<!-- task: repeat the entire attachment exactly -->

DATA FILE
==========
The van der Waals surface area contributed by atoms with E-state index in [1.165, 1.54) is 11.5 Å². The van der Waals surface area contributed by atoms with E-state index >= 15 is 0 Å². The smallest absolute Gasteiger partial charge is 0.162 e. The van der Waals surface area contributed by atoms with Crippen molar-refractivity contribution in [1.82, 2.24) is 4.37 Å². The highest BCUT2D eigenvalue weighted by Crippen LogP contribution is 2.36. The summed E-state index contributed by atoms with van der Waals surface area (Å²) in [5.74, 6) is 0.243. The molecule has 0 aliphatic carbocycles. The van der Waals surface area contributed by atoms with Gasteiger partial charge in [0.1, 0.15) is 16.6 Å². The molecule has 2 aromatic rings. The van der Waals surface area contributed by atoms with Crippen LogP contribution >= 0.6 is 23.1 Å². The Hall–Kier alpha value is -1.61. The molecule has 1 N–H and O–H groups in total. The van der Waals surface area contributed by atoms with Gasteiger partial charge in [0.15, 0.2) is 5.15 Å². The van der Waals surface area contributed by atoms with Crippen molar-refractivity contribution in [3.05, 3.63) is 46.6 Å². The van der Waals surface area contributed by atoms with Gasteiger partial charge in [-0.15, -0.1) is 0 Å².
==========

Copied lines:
The van der Waals surface area contributed by atoms with E-state index in [1.165, 1.54) is 11.5 Å². The van der Waals surface area contributed by atoms with E-state index >= 15 is 0 Å². The smallest absolute Gasteiger partial charge is 0.162 e. The van der Waals surface area contributed by atoms with Crippen molar-refractivity contribution in [1.82, 2.24) is 4.37 Å². The highest BCUT2D eigenvalue weighted by Crippen LogP contribution is 2.36. The summed E-state index contributed by atoms with van der Waals surface area (Å²) in [5.74, 6) is 0.243. The molecule has 0 aliphatic carbocycles. The van der Waals surface area contributed by atoms with Gasteiger partial charge in [0.1, 0.15) is 16.6 Å². The molecule has 2 aromatic rings. The van der Waals surface area contributed by atoms with Crippen LogP contribution >= 0.6 is 23.1 Å². The Hall–Kier alpha value is -1.61. The molecule has 1 N–H and O–H groups in total. The van der Waals surface area contributed by atoms with Gasteiger partial charge in [0.15, 0.2) is 5.15 Å². The van der Waals surface area contributed by atoms with Crippen molar-refractivity contribution in [3.05, 3.63) is 46.6 Å². The van der Waals surface area contributed by atoms with Gasteiger partial charge in [-0.15, -0.1) is 0 Å².